The City of Maricopa has a total proposed budget of $114 million.
The city council approved the tentative budget May 19.
City Manager Gregory Rose said he is always proud to be able to say the budget is balanced, but it has been a painful process this year. He said there were many items requested by city departments “that legitimately should be funded” that could not be.
The primary and secondary tax rates are decreasing. The primary rate slides from $4.98 per $100 assessed value to $4.78. The secondary tax rate, which is paying off two voter-approved bonds for Copper Sky Regional Park, decreases 66 cents to $1.70.
That creates a total property tax rate of $6.48 for the new fiscal year compared to $7.34 last year. The maximum tax levy is rising from $11.2 million to $11.6 million. The city’s sales tax remains unchanged.
In arriving at the balanced budget, Rose said Maricopa’s top priorities were economic stability, transportation, public safety, quality of life and quality of municipal services.
He said all services remain the same except for an increase in the Police Department’s service levels. MPD is moving its dispatch services in-house in December or January when the substation at Copper Sky is completed.
In the operating budget of $51 million, general fund expenditures are $32 million. There is a contingency fund of $500,000. The budget should be in the black by $12,000.
“This is the first year in a few years where the operating budget actually balanced,” Finance Director Brian Ritschel said.
The strategy, Rose said, was to ensure “that we are adhering to the financial policies that have been adopted by the mayor and council, as well as ensuring we are as transparent as possible.”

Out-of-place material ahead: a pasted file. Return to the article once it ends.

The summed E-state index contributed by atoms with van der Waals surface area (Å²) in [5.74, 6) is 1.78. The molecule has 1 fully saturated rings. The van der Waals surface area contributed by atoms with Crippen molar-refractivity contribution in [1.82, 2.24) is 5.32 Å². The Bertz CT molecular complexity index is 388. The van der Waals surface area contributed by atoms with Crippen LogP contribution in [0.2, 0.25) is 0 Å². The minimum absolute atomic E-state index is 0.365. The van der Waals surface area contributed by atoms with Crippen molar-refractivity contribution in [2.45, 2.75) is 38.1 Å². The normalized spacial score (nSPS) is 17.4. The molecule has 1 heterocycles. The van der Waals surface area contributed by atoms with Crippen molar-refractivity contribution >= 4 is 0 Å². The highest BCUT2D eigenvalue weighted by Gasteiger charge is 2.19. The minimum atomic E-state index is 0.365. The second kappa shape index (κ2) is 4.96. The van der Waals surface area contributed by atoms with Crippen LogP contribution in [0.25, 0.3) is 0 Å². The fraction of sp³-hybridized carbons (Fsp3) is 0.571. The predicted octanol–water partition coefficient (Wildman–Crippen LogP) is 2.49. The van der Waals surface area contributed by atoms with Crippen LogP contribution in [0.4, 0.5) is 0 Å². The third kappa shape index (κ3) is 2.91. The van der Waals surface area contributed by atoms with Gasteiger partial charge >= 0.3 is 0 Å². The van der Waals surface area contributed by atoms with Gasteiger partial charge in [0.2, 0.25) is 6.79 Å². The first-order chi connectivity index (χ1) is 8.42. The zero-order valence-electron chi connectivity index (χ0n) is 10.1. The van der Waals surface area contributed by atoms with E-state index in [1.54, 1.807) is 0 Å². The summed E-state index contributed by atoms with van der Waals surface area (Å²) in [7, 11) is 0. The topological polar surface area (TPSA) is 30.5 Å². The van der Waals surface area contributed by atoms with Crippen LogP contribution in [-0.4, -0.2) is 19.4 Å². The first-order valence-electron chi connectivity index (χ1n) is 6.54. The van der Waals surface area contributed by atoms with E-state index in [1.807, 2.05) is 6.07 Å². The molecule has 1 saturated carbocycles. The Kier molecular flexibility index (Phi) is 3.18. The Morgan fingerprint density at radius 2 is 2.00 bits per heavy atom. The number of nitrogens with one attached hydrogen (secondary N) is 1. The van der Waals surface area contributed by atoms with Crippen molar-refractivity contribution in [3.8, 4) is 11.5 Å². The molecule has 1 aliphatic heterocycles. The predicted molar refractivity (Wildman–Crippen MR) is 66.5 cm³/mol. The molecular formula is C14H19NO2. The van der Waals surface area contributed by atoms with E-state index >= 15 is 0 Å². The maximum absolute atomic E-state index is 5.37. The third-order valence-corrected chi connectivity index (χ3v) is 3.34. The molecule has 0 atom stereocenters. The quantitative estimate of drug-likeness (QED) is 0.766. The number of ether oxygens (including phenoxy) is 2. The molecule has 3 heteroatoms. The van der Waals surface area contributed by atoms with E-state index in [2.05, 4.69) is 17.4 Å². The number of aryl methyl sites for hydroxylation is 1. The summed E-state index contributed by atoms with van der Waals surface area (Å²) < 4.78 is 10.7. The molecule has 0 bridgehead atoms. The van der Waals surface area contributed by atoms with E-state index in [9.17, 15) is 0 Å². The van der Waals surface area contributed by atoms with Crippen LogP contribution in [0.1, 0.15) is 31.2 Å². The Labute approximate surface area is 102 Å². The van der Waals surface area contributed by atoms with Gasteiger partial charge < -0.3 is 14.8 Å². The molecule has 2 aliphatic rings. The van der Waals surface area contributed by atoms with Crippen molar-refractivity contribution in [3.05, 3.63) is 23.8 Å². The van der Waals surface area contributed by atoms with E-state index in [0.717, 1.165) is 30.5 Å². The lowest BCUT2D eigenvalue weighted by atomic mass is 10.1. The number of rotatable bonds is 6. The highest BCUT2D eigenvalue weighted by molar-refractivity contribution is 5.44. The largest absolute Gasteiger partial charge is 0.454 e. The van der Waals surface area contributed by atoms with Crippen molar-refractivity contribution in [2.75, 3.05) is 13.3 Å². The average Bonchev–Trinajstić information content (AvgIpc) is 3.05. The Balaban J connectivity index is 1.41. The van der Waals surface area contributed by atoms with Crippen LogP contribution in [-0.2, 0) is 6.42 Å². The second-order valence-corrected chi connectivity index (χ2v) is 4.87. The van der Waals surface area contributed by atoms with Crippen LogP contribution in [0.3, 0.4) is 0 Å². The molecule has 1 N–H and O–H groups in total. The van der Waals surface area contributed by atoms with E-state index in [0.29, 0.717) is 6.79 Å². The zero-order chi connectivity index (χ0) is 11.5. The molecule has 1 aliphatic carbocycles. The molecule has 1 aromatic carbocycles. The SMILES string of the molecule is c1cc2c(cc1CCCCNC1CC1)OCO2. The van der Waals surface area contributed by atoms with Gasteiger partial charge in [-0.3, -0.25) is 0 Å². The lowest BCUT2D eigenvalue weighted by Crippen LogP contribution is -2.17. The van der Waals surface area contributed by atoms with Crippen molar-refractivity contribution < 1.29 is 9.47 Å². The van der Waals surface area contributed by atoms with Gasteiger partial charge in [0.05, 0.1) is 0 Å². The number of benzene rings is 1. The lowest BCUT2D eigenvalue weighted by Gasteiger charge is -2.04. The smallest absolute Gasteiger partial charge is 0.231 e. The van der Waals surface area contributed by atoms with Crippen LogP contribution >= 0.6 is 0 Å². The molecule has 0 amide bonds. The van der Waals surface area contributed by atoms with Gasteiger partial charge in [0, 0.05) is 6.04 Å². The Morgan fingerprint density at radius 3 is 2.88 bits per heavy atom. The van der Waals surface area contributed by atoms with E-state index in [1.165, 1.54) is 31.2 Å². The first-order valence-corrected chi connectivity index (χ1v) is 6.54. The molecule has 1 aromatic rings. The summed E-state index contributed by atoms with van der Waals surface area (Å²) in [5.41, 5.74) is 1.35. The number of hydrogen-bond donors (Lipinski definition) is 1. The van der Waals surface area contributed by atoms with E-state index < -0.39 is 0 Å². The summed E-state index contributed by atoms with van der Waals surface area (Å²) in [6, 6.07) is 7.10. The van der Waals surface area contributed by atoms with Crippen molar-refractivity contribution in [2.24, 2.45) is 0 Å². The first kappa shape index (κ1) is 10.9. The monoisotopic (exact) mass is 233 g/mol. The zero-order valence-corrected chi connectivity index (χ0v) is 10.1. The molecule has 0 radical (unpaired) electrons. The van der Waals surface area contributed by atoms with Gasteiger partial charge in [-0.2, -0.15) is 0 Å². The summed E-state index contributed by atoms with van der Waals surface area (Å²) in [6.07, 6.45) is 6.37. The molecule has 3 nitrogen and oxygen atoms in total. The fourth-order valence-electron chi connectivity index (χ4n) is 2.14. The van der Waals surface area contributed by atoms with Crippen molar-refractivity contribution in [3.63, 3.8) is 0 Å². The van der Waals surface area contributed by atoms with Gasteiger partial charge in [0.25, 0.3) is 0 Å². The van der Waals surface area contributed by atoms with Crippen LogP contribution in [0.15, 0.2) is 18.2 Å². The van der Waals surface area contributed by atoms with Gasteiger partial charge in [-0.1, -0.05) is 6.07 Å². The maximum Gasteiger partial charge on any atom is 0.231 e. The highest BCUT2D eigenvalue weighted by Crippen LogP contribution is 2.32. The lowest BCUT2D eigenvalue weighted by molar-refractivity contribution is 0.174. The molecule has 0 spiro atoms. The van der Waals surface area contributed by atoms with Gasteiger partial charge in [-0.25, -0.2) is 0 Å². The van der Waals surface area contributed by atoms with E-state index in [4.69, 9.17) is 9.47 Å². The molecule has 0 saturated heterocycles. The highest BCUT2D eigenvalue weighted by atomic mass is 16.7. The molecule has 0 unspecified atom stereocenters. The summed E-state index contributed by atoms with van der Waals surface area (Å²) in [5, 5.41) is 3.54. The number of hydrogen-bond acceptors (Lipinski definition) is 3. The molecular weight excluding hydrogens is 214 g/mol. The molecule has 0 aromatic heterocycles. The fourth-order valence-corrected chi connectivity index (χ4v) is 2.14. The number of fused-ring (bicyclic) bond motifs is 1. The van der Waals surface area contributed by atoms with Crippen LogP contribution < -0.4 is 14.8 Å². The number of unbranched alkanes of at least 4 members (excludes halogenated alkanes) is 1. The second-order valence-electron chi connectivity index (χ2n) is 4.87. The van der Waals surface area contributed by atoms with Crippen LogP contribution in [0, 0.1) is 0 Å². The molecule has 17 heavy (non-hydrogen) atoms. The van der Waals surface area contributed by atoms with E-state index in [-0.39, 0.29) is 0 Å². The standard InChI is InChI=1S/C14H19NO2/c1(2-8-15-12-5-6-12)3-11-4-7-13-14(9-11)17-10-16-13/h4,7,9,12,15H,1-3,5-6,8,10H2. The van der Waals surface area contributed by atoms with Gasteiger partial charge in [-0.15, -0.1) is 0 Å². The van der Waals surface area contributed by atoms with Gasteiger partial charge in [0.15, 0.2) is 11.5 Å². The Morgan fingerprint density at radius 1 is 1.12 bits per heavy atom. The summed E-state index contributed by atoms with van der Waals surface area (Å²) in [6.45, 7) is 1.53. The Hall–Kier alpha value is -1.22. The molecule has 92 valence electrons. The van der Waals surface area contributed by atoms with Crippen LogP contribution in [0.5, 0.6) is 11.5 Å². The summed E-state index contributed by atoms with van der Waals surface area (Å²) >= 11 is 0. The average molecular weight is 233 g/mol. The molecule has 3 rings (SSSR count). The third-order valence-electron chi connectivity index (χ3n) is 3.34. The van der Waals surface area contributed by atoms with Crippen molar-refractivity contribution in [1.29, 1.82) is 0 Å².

Last year, the city was far short of estimates for capital improvement grant revenues. The city had budgeted for more than $55 million in CIP grants but attained $250,000, as government funding was cut. Total revenues not related to property taxes shrank from the early estimate of more than $100 million to the reality of $32 million.
For the new budget, the city is estimating total non-property-tax revenues of $70 million. “There was a slight increase in the state-shared revenue estimates,” Ritschel said.
Rose said the city is still seeking a grant for a new ladder truck. “Should we not receive it, we have already identified a way that we can fund the purchase of that” with an interfund that allows money to be moved from another area.
The city’s CIP has been narrowed from a 10-year plan to a five-year plan, “but for each project that has been identified in the CIP, we’ve identified a way of funding that project,” Rose said.